Normally I would leave the literature alone on the production of ZnO — it has been explored on a number of occasions, and with several processes — including solution phase microwave. A recent publication (Journal of Materials 2013) intrigued my interest: this group detailed several parameters in their development of ZnO nanoparticles — and discussed at length the morphologies associated with the different conditions.

Let’s back up a bit — ZnO is a critical component in paints, plastics, ceramics and adhesives. It’s properties open the number of applications were it can be used. Hence the importance of looking into good ways to reproducibly make the material with the desired morphology. For this paper, the group utilized microwave radiation for the production of ZnO by studying the temperature effect, precursor variation, post-wash, base precursors, stoichiometry and power/irradiation time. Each contributes to the variation in products formed and provide some guidance for those interested in using mw for their research.

We are all familiar with the general advantages — rate acceleration, wide range of conditions, selective morphology formation, reproducibility of the instrumentation, easy-to-use and fast instrument optimization. However when it comes to inorganic microwave conditions the key performance factor relates to keeping the variable temperature gradient profiles to a minimum over the bulk of the reaction — and the microwave heating the solution and materials, rather than the vessel and relying on convection heating to transfer the heat…..serves as the prevailing reason for using the technology.

Before getting into some of the key parameters: the products we characterized by FE-SEM and XRD — pretty normal in the field.

Temp: Conditions were set to a range of 80-140C

Products formed at 80-100C were impure and contained a considerable amount of precursor starting materials. At 120-140C strong defraction peaks appear corresponding to wurtzite ZnO and a homogeneous distribution of particles from the conditions at 140C. Looking at the table 1 (Click on image to zoom) and characterizations 2, it is interesting to see differences in particle size at 140C depending on the amount of power that was administered — it was postulated that an increase in power could help reach the desired temperature quicker. While that is a good dose of handwaving, nucleation and crystal growth play a role in the formation of the the products so further studies would be needed to tweak out conclusively.

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Table 1: Microwave parameters

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100C, 120C and 140C

Particle size and precursor effect: For the zinc nitrate and zinc acetate, the distribution of particles is homogeneous whereas the ZnCl2 produced some aggregation and non-uniform distribution. Depending on ligand coordination or lack there of in the starting materials, the counter ion has a pronounced effect on the crystal growth — and this allows some control of over the type of ZnO desired…..Characterization 2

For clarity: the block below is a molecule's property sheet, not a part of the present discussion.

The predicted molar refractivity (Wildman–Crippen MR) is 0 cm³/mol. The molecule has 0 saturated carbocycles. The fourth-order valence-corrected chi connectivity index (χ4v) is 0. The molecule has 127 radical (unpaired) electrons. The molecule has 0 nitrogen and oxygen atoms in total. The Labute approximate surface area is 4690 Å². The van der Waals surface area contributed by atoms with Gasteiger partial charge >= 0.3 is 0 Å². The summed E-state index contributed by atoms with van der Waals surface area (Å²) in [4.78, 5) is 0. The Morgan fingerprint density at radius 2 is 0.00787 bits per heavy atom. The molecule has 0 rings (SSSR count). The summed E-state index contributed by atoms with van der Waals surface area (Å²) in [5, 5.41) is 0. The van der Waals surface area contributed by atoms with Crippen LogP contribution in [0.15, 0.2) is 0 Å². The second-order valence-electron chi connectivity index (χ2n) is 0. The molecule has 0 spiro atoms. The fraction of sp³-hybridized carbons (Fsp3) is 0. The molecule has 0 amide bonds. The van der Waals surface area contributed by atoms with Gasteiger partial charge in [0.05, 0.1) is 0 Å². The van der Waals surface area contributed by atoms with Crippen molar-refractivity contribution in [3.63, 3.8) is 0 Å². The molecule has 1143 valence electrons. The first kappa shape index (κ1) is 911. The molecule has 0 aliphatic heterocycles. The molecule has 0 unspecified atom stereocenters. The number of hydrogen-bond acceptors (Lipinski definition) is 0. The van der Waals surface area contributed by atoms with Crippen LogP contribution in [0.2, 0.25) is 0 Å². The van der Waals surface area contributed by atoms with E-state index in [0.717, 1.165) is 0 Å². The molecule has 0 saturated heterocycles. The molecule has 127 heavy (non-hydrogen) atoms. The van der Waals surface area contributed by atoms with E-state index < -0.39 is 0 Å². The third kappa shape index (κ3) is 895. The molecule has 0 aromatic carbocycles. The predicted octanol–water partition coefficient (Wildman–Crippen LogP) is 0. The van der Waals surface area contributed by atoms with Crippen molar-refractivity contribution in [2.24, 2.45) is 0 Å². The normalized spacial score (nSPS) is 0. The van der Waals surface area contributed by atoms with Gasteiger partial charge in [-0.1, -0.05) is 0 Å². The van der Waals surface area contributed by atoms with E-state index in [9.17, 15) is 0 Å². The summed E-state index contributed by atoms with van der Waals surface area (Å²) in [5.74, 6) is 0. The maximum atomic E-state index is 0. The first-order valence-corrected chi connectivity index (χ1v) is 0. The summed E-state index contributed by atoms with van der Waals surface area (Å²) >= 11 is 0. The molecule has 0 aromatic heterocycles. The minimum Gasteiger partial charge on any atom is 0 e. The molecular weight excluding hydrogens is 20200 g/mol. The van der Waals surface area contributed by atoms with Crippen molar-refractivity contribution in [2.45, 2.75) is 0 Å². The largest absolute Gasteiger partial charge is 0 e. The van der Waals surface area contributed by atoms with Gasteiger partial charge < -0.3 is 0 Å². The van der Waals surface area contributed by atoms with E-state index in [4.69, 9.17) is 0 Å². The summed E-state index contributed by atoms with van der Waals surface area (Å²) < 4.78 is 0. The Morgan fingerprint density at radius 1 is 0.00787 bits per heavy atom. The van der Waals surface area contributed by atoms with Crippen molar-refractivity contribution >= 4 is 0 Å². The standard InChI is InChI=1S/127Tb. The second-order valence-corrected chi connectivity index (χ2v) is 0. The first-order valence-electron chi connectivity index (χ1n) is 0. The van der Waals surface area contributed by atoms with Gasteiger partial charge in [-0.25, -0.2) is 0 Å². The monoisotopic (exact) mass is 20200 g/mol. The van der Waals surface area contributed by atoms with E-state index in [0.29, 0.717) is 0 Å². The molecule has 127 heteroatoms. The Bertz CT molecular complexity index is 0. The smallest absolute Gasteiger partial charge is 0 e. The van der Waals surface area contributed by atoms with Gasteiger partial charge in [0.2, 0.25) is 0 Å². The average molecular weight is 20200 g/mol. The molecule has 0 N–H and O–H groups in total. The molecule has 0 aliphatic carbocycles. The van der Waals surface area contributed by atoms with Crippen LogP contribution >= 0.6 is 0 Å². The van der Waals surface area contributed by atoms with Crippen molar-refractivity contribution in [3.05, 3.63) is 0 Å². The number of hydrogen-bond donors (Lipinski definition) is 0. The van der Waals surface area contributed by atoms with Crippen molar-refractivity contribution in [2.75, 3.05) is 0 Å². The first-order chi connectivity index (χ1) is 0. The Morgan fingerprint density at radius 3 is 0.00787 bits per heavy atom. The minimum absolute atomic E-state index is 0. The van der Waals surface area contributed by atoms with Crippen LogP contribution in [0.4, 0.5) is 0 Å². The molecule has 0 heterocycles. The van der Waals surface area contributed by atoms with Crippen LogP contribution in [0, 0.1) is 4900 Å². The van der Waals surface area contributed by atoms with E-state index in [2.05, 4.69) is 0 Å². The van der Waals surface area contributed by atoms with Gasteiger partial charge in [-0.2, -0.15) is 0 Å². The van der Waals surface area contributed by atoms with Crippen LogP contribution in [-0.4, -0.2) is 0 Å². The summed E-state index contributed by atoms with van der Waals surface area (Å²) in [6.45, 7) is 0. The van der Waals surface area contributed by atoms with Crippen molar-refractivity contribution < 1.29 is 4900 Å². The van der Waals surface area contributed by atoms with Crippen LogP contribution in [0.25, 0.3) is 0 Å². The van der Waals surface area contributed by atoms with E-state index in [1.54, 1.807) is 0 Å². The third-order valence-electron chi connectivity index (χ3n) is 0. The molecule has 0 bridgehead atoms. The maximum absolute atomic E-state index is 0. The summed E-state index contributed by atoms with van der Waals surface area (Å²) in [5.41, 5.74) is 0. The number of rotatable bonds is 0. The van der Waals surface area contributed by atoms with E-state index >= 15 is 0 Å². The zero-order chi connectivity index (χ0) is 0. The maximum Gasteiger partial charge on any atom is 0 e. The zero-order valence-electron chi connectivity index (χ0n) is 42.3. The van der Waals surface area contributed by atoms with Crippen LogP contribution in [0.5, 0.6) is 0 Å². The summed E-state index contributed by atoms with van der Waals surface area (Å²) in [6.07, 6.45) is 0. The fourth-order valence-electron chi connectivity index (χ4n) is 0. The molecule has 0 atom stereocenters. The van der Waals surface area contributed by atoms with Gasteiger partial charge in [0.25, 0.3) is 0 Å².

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ZnO with different starting materials with mw at 140C 600W

Base effect: Each of the bases used: NaOH, KOH and NH4OH provided different morphological products depending on conditions: the differences are attributed to the changes electrostatic properties of the hydrated ions Na+, K+ and NH4+ — and their effect on crystal growth on the surface (a good example is K+ producing more than one type of crystal depending on the concentration).

Power and irradiation time: Here is where I found the studies to be the most interesting — YOU HAVE TO READ! For time, there is a comparison at the 140C at 5, 10 and 20 min timepoints including the set-point temperature reached — so this is time at 140C. Looking at the Characterization 3, it is easy to see that some product formation happens during the ramp to temperature and more well defined particles are achieved at the late stage timepoint — or 10 minutes at 140C.

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Product once reached 140C, 5 min at 140C and 10 min at 140C

However, when looking at the power — the increase in power to reach 140c over the same time period produces less defined structures. Perhaps not so intuitive a result considering all of the parameters studied. From this it sounds like I should use less power, shallower ramp profile and hold the temp a bit longer to produce the ideal product. Give this a read, it certainly has me thinking. I firmly believe that the complexity of the reaction system and the mechanisms of nucleation and crystal growth makes this type of experimentation necessary in tuning desired product and morphology in nanoparticle design.

Enjoy!

 

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